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Dave Douglas/Louis Sclavis/Peggy Lee/Dylan van der Schyff: Bow River Falls

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From the Banff Workshop and its 2002 director, Dave Douglas, comes Bow River Falls, an appropriately bare, spacious quartet performance actually recorded inside the Canadian national park. Banff has its own recording studio? Who knew? For the rhythm section, Douglas recruited Pacific Northwesterners: drummer Dylan van der Schyff, who also contributes with his laptop, and cellist Peggy Lee. Thanks to some timely cash from the French government, Douglas was able to complete the band with reedist Louis Sclavis.

Steve Lacy’s “Blinks” opens the CD-appropriately enough since his dryly quirky small-group music is a source for this sort of thing. Douglas wanted to emphasize the collaborative nature of this project. Having so many distinctive composers on hand, Douglas splits the program between tunes by himself, Lee and Sclavis. It’s great fun hearing the band go at one another’s instantly recognizable themes. Lee’s music focuses on texture and serves as atmospheric interludes between Sclavis’ and Douglas’ playful, melodic music. Douglas’ delicate melodies put the band in the mood for balladry; Sclavis’ music gives the impression of having been cleverly assembled from stylistic odds and ends from the Continent and invites a bit more chaos; Lee provides an attractive solo voice and rich counterpoint; van der Schyff alternates between unvarnished swing and the touches of abstracted, naturelike sounds from his laptop (a particularly nice touch). The sly, Viennese sound of Douglas’ trumpet dominates the proceedings, however, marking this as a scaled-down, low-concept Douglas project-in spirit if not quite in name. Somewhat disappointingly, a deferential Sclavis plays the sideman’s role, saving his saltier playing for his own projects.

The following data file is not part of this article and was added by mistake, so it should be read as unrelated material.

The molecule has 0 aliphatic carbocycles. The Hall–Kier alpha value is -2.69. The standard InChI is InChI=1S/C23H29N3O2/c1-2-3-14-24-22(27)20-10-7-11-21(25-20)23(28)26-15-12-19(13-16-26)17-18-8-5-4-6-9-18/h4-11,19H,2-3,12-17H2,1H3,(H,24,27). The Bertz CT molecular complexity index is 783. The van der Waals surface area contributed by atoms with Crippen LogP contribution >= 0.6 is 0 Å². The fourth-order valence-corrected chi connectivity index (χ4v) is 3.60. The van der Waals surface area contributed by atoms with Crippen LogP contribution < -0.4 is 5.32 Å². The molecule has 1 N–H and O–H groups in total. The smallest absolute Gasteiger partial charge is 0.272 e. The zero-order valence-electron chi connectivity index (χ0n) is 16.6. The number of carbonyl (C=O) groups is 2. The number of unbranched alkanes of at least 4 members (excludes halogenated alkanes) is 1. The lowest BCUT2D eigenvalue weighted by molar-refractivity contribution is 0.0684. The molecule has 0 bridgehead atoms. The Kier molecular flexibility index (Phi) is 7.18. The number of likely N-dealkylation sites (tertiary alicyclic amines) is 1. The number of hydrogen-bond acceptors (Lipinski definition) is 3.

If you’re curious about Sclavis’ work as a leader, a great place to start would be the Frenchman’s latest recording, the particularly pungent Napoli’s Walls. Between 1987 and 1995, French painter Ernest Pignon-Ernest wandered around the Italian city of Naples, literally applying his artwork to the walls of the city. Pignon-Ernest’s scenes depicting suffering and pain in a stark, classical style inspired Sclavis to form a new group and write new music in response. Sclavis has shown a particular talent for putting together remarkable bands tailored to specific projects, and this is no exception. Sclavis retained only cellist Vincent Courtois from his previous group, adding the outsized personality of Mederic Collignon, a vocalist, percussionist and pocket-trumpet player, as well as guitarist Hasse Poulsen.

Collignon will catch most ears on first pass. When he isn’t recalling players as disparate as Kenny Wheeler or Don Cherry with his horn work, he emits otherworldly vocals, often distorted with electronic effects, which seem to draw on every vocal tradition from Paris to Tunisia. Poulsen and Courtois, equally as flexible though in a more modest way, contribute just as much. The guitarist plays a steel-string acoustic like a classical player, which gives tunes like “Kennedy in Napoli” a dusty, vibrant African-folk sound. Courtois often plays in the upper register sounding like a violin, and has a creative way with electronics and distortion. Sclavis and the band roll folk melodies, spare electronic beats, somber classical interludes and aggressive soloing-not least from Sclavis himself-into something that really doesn’t sound like anything else.